Early Intervention Programs: Preemie Parents' Perceptions and Barriers to ParticipationGephart, Sheila; Garcia, Cristianna; Peek, Gloanna; Phipps, Lorri; Gephart, Sheila (The University of Arizona., 2015)Infants born prior to 37 weeks gestation are at risk for countless medical problems and developmental delays. In order to help minimize these delays and improve the child’s potential, the Individuals with Disabilities Education Act, Part C, funds Early Intervention (EI) Services. These services may include speech, physical therapy, occupational therapy, or developmental therapy, among others. Purpose and Objective: While numerous studies show the benefits of EI therapies, little is known about barriers to EI participation, what the parents of these children who participate in EI think, or how to improve EI services. This study attempts to answer these questions. Methods: Surveys regarding EI were posted to three preemie parent organizations social media pages, and 140 surveys were returned. These surveys were analyzed for both quantitative and qualitative answers. Qualitative answers were coded and themes were garnered. Results: A total of 148 participants took the survey, and 76% had children that had participated or currently participate in EI. Of the parents who answered their child did not attend EI, most state there was no EI services near them, their child did not qualify, or the EI services were of poor quality. Of the EI parent surveys, most parents (73%) were happy with their child’s EI and their child’s progress, and would recommend EI to others. Most children had EI therapy at least weekly, and were referred to EI prior to leaving the NICU. Parents felt as though their child benefitted in nearly all domains. In addition to the benefits to their child, EI parents also felt as though therapy helped decrease their stress level, gave them a benchmark to measure their child’s progress and connected them with other professionals for their child. Some parents also provided recommendations to improve EI: decrease eligibility requirements, improve communication with parents, provide continuity of care, and create a bridge program for children three and up until they reach school age. Conclusions: With these suggestions, providers can help improve current EI services. Primary care providers should ensure children who are at risk for delays are referred, and EI services should improve communication with parents and enhance continuity of care.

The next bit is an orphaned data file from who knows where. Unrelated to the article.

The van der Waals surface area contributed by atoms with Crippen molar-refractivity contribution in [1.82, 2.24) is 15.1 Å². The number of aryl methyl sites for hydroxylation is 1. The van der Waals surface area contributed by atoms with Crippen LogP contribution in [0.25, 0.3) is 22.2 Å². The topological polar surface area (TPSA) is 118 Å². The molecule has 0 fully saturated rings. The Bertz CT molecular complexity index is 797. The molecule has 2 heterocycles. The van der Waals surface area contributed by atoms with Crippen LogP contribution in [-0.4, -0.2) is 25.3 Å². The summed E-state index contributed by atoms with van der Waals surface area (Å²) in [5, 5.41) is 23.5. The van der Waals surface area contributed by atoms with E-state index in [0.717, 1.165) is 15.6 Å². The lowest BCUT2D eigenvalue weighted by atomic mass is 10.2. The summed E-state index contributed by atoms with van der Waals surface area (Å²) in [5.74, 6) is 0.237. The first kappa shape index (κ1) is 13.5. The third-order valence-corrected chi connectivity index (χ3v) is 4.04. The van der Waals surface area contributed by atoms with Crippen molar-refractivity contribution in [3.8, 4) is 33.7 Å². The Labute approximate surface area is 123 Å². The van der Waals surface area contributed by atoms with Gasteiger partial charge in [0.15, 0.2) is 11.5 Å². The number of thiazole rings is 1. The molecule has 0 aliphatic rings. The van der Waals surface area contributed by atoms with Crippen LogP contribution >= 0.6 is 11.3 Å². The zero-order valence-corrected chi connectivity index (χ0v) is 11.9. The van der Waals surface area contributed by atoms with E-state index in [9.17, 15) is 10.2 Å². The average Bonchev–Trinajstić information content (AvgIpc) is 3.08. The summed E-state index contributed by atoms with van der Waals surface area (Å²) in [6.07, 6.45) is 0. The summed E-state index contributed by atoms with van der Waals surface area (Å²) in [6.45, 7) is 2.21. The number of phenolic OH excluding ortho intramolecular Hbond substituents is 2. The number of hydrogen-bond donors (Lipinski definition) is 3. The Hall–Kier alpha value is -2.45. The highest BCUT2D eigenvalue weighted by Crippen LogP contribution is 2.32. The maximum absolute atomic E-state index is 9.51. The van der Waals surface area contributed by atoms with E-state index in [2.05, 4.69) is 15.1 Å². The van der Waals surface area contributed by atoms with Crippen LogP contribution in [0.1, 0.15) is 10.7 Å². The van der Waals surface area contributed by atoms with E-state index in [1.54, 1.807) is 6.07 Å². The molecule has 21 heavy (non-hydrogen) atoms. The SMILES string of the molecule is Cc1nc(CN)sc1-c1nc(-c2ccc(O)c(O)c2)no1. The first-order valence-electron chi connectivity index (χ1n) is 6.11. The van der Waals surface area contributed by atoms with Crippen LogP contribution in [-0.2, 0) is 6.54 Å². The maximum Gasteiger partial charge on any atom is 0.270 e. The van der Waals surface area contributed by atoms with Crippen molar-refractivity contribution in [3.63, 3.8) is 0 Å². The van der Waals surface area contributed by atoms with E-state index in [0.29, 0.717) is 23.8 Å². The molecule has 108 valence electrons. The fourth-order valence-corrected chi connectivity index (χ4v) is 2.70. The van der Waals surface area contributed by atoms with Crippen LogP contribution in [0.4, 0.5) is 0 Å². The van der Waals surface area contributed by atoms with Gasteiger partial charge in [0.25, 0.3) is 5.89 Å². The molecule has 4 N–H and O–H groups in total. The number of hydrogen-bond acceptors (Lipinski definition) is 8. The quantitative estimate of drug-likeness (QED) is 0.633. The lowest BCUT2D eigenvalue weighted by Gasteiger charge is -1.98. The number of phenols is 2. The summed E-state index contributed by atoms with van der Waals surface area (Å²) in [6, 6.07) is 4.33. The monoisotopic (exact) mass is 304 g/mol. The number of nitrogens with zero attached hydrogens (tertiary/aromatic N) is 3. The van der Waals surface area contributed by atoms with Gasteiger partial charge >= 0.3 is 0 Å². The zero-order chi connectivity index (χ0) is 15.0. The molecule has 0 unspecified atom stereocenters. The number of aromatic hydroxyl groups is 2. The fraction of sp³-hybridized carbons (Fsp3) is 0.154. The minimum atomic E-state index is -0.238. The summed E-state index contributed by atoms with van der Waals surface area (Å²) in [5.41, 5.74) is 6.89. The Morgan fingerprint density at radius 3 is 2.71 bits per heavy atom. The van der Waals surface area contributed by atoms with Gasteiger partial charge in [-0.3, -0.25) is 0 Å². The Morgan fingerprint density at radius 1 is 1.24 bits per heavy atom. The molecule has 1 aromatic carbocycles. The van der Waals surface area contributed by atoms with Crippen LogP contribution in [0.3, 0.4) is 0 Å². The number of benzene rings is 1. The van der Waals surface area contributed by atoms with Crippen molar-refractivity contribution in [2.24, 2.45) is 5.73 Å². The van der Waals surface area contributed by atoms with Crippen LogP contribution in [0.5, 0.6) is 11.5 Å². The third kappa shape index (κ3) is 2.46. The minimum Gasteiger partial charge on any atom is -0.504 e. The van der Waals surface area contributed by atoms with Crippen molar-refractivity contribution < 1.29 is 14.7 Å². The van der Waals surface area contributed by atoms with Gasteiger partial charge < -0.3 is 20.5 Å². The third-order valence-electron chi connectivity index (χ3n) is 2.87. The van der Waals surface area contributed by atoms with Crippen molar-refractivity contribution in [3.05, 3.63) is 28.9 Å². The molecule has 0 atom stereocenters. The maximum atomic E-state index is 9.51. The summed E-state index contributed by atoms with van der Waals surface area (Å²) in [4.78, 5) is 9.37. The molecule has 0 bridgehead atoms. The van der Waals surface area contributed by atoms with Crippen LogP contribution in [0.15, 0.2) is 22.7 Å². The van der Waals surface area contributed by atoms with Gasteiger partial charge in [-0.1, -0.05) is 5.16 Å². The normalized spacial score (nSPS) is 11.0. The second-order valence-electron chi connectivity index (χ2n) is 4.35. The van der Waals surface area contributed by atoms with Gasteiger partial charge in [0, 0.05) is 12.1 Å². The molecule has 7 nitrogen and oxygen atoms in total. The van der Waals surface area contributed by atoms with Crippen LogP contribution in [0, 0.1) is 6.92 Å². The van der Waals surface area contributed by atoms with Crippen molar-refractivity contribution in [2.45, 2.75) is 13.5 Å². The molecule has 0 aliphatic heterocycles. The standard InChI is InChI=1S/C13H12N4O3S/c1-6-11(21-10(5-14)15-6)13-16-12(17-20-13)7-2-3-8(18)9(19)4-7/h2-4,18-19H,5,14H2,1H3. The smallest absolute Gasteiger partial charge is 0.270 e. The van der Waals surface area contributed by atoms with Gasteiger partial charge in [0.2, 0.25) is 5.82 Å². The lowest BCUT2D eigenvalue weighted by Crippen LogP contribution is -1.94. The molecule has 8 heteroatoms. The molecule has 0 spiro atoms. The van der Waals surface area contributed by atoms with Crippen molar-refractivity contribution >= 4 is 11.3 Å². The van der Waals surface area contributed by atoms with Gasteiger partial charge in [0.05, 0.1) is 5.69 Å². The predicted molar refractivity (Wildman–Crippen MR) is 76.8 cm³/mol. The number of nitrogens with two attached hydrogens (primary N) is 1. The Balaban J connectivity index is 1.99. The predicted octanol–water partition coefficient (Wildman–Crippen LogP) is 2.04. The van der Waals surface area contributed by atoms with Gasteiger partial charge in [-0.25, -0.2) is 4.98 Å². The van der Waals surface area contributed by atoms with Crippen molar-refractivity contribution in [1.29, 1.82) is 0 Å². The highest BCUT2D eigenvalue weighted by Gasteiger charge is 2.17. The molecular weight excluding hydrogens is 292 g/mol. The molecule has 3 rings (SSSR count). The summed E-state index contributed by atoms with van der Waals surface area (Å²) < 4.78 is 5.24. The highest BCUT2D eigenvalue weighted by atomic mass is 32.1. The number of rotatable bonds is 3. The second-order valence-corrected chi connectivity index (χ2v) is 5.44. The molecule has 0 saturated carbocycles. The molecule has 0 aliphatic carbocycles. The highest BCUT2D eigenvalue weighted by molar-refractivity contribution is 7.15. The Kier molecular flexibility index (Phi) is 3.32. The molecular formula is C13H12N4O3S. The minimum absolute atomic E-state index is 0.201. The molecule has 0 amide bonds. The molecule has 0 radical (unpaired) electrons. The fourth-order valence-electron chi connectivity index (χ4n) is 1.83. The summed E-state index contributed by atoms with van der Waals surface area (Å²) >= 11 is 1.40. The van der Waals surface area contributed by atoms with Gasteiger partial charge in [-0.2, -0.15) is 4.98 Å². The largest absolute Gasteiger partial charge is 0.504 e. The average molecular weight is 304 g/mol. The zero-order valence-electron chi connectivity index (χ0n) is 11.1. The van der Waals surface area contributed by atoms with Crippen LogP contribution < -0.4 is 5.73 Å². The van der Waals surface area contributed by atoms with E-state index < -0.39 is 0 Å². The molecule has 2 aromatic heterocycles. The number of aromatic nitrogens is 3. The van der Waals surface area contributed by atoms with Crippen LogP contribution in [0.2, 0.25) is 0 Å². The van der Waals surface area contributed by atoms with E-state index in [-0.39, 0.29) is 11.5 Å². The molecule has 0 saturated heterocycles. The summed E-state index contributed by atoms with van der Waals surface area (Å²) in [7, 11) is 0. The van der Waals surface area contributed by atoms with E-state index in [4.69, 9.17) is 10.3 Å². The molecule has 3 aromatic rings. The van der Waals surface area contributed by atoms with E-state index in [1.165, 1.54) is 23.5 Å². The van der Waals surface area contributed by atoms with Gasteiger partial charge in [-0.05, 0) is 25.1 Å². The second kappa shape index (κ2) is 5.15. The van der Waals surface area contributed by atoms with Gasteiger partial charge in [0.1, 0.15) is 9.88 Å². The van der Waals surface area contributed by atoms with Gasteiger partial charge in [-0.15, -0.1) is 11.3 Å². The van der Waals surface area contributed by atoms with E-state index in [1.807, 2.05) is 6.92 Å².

Literacy Connections: Early Literacy Interventions for Young Children from At-Risk PopulationsMaker, Carol June; Robinson, Felicia Amelia; Maker, Carol June; Taylor, John L.; Liaupsin, Carl J.; Pirtle, Jody M. (The University of Arizona., 2014)Children who have experienced developmental, social, or economic risks may benefit more from attending high-quality preschool intervention programs than their more advantaged peers; thus, programs that have delivered high-quality experiences may have served as a protective factor for these children to help reduce the achievement gap that has existed at school entry. The overarching purpose of this dissertation was to examine best practice in providing systemic early literacy interventions as a protective factor against school failure for young at-risk children. The three studies comprising this dissertation included analyses of systemic early literacy interventions for young children at risk of reading and school failure due to (a) developmental delays, (b) low socioeconomic status, or (c) English language learner status. Consistent with previous literature, the researcher found that children participating in a responsive early literacy intervention program were better prepared for kindergarten than were non-participating peers. Responsive early literacy interventions were defined as purposeful instruction designed to meet the educational needs of children by implementing an embedded-explicit or balanced approach to teaching. Attendance in high-quality early education programs - especially for children from disadvantaged backgrounds - was linked to lasting effects on indicators related to student achievement.